Text by Muriel Vega, AD Clever
The situation: You love plants but you also love your pets. OK! But a curious cat or dog might take a nibble of a precious houseplant you’ve been nurturing, despite it being seemingly out of reach. Bad news. The wrong plant, just like chocolate, can cause your pet to have seizures, tremors, or worse, says New Jersey veterinarian Dr. Judy Morgan. So while they’re harmless to humans, certain plants can be toxic to pets when ingested. Wondering if you’ve got some in your home right now? Check out ASPCA’s Toxic Plant List and put them out of reach (or better yet, gift them to a pet-free neighbor).
This goes for seasonal plants, too. As the holidays approach, stay away from poinsettias. While their bright red leaves can look cheery on a mantel, your mischievous kitty can get some serious stomach issues from chewing on them. A Christmas cactus—yes, that’s just a cactus you bring into your home to celebrate the holidays—can bring all the joy without none of the headaches, says Dr. Morgan. And for the rest of the year, if you’re thinking about adding some new greenery to improve your mood (or just bring some texture into your space), here are a few pet-friendly options for every room in your apartment.
* For a low-light corner of the living room . . . *
The colours and easy weekly watering schedule make this Calathea, also called a prayer plant, a great addition to your low-light living room. Can you imagine that funky purple on the undersides of the leaves against your midcentury chair? We can.
* For your desk slash cubicle . . . *
This plant’s eye-catching hue and soft, curling leaves add a pop to minimal decor and are safe for cats. It can live up high on a hanging basket and just requires bright, indirect light for part of the day.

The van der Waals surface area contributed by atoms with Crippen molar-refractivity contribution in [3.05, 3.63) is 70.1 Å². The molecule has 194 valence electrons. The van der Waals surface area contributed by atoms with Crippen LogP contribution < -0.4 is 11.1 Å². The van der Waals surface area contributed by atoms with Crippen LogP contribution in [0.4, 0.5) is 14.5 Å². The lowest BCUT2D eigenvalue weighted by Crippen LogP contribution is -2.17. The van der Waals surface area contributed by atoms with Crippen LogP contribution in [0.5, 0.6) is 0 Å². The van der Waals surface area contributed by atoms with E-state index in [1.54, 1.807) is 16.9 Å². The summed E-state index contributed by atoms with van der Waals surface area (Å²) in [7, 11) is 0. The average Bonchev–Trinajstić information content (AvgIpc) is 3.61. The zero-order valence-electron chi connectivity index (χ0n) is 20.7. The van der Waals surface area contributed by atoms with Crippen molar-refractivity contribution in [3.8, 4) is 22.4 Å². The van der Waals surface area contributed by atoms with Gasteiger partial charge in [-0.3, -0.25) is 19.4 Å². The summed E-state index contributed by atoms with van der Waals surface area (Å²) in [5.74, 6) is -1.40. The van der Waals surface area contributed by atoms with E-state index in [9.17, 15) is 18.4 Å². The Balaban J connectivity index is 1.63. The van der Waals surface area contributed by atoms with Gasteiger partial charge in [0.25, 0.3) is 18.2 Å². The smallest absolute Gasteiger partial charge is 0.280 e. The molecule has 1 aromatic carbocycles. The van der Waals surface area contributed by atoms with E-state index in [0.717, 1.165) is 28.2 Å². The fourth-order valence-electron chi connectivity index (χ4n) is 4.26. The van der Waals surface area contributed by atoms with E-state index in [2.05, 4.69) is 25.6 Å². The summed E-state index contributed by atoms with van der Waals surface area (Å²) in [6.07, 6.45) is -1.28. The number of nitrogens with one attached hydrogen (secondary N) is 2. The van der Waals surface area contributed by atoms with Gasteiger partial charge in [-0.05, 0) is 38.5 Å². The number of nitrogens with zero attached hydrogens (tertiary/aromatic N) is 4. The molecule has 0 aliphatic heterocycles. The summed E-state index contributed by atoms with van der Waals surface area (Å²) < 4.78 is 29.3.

A favourite among veterinarians, this plant is easy to grow indoors and incredibly resilient (yes, even to your black thumb!). Spider plants are also great air-purifiers, so they can help get rid of your home’s toxins.
In the corner of the bedroom . . .
Stick one on a credenza or nightstand that’s not too close to a window, as this palm needs only a few hours of indirect light a day.
The leaf pattern on this particular Calathea is exquisite, if you ask us. This houseplant needs partial shade, which makes it perfect for a plant stand or a shelf in a bedroom that doesn’t get much natural light.
* On the kitchen windowsill . . . *
Basil, chamomile, thyme, and mint are all great kitchen herbs that are totally safe for your pet to snack on. They love direct light, so leave them to hang out by a window all day long.
Add some pet-friendly succulents, like this Haworthia, Echeveria, or a group of air plants, to your countertop and you’re golden.
If you’ve got open shelving in your kitchen, these flowers would be a great, colorful addition. (Just make sure the plant isn’t near a drafty floor vent or window.) With indirect sunlight, they will bloom beautifully.
Bird’s Nest Fern
This squiggly green fern thrives on the low light and varying humidity conditions that characterize bathrooms. Your teeth-brushing routine just got so much prettier.
Feature Image: Pexels